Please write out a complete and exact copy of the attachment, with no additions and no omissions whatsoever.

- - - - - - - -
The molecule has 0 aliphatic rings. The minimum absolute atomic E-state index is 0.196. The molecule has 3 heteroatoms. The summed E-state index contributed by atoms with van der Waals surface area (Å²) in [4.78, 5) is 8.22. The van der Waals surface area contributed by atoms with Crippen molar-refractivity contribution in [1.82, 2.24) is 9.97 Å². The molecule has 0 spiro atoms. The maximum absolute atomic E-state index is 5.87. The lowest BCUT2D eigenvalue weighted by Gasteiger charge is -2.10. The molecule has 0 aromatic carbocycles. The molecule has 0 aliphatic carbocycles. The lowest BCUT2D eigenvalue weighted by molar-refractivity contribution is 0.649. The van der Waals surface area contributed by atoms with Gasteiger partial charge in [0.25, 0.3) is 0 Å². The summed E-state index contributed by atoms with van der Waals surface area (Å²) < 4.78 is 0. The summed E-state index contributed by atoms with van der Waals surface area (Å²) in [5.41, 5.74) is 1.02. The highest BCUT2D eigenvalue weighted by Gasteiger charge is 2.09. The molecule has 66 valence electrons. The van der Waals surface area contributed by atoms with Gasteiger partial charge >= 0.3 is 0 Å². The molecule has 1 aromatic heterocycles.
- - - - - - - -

The molecule has 0 aliphatic rings. The minimum absolute atomic E-state index is 0.196. The molecule has 3 heteroatoms. The summed E-state index contributed by atoms with van der Waals surface area (Å²) in [4.78, 5) is 8.22. The van der Waals surface area contributed by atoms with Crippen molar-refractivity contribution in [1.82, 2.24) is 9.97 Å². The molecule has 0 spiro atoms. The maximum absolute atomic E-state index is 5.87. The lowest BCUT2D eigenvalue weighted by Gasteiger charge is -2.10. The molecule has 0 aromatic carbocycles. The molecule has 0 aliphatic carbocycles. The lowest BCUT2D eigenvalue weighted by molar-refractivity contribution is 0.649. The van der Waals surface area contributed by atoms with Gasteiger partial charge in [0.25, 0.3) is 0 Å². The summed E-state index contributed by atoms with van der Waals surface area (Å²) < 4.78 is 0. The summed E-state index contributed by atoms with van der Waals surface area (Å²) in [5.41, 5.74) is 1.02. The highest BCUT2D eigenvalue weighted by Gasteiger charge is 2.09. The molecule has 66 valence electrons. The van der Waals surface area contributed by atoms with Gasteiger partial charge >= 0.3 is 0 Å². The molecule has 1 aromatic heterocycles.